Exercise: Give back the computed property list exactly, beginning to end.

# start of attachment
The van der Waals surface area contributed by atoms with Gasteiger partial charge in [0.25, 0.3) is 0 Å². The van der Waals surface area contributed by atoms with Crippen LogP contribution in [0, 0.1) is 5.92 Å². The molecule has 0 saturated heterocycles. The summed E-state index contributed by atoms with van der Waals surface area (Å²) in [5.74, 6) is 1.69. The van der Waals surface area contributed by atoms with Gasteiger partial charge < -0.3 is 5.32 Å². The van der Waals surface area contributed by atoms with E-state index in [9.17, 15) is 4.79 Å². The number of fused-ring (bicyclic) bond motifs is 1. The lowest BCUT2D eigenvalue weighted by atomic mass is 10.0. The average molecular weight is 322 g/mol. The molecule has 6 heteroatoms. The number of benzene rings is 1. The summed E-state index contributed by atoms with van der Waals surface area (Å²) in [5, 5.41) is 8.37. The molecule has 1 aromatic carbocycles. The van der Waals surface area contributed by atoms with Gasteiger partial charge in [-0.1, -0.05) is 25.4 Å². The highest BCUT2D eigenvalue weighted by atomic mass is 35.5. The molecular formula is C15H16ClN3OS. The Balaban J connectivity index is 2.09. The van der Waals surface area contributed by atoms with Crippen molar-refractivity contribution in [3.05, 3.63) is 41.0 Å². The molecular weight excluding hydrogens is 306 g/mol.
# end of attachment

The van der Waals surface area contributed by atoms with Gasteiger partial charge in [0.25, 0.3) is 0 Å². The van der Waals surface area contributed by atoms with Crippen LogP contribution in [0, 0.1) is 5.92 Å². The molecule has 0 saturated heterocycles. The summed E-state index contributed by atoms with van der Waals surface area (Å²) in [5.74, 6) is 1.69. The van der Waals surface area contributed by atoms with Gasteiger partial charge < -0.3 is 5.32 Å². The van der Waals surface area contributed by atoms with E-state index in [9.17, 15) is 4.79 Å². The number of fused-ring (bicyclic) bond motifs is 1. The lowest BCUT2D eigenvalue weighted by atomic mass is 10.0. The average molecular weight is 322 g/mol. The molecule has 6 heteroatoms. The number of benzene rings is 1. The summed E-state index contributed by atoms with van der Waals surface area (Å²) in [5, 5.41) is 8.37. The molecule has 1 aromatic carbocycles. The van der Waals surface area contributed by atoms with Gasteiger partial charge in [-0.1, -0.05) is 25.4 Å². The highest BCUT2D eigenvalue weighted by atomic mass is 35.5. The molecular formula is C15H16ClN3OS. The Balaban J connectivity index is 2.09. The van der Waals surface area contributed by atoms with Crippen molar-refractivity contribution in [3.05, 3.63) is 41.0 Å². The molecular weight excluding hydrogens is 306 g/mol.